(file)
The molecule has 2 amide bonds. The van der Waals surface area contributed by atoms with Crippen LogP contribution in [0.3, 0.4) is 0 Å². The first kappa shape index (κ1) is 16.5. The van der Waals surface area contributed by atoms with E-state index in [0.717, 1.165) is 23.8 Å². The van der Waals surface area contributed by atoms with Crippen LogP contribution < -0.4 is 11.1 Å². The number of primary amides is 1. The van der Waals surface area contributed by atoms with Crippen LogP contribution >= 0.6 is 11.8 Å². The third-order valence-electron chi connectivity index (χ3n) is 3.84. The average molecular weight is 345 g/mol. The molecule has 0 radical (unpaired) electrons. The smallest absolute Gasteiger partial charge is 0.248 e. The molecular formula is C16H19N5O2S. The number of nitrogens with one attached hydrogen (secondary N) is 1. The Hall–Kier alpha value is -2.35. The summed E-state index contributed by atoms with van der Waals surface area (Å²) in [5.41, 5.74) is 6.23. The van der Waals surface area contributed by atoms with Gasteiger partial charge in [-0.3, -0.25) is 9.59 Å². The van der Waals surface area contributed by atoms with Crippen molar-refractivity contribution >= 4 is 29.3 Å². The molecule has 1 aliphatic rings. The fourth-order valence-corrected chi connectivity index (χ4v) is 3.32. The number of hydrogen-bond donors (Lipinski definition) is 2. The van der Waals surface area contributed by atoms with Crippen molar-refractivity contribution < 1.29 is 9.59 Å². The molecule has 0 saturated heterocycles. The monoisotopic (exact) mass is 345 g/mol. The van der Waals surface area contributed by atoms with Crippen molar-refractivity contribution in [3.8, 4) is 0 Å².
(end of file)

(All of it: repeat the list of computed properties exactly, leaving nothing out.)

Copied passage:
The molecule has 2 amide bonds. The van der Waals surface area contributed by atoms with Crippen LogP contribution in [0.3, 0.4) is 0 Å². The first kappa shape index (κ1) is 16.5. The van der Waals surface area contributed by atoms with E-state index in [0.717, 1.165) is 23.8 Å². The van der Waals surface area contributed by atoms with Crippen LogP contribution < -0.4 is 11.1 Å². The number of primary amides is 1. The van der Waals surface area contributed by atoms with Crippen LogP contribution >= 0.6 is 11.8 Å². The third-order valence-electron chi connectivity index (χ3n) is 3.84. The average molecular weight is 345 g/mol. The molecule has 0 radical (unpaired) electrons. The smallest absolute Gasteiger partial charge is 0.248 e. The molecular formula is C16H19N5O2S. The number of nitrogens with one attached hydrogen (secondary N) is 1. The Hall–Kier alpha value is -2.35. The summed E-state index contributed by atoms with van der Waals surface area (Å²) in [5.41, 5.74) is 6.23. The van der Waals surface area contributed by atoms with Gasteiger partial charge in [-0.3, -0.25) is 9.59 Å². The van der Waals surface area contributed by atoms with Crippen molar-refractivity contribution >= 4 is 29.3 Å². The molecule has 1 aliphatic rings. The fourth-order valence-corrected chi connectivity index (χ4v) is 3.32. The number of hydrogen-bond donors (Lipinski definition) is 2. The van der Waals surface area contributed by atoms with Crippen molar-refractivity contribution < 1.29 is 9.59 Å². The molecule has 0 saturated heterocycles. The monoisotopic (exact) mass is 345 g/mol. The van der Waals surface area contributed by atoms with Crippen molar-refractivity contribution in [3.8, 4) is 0 Å².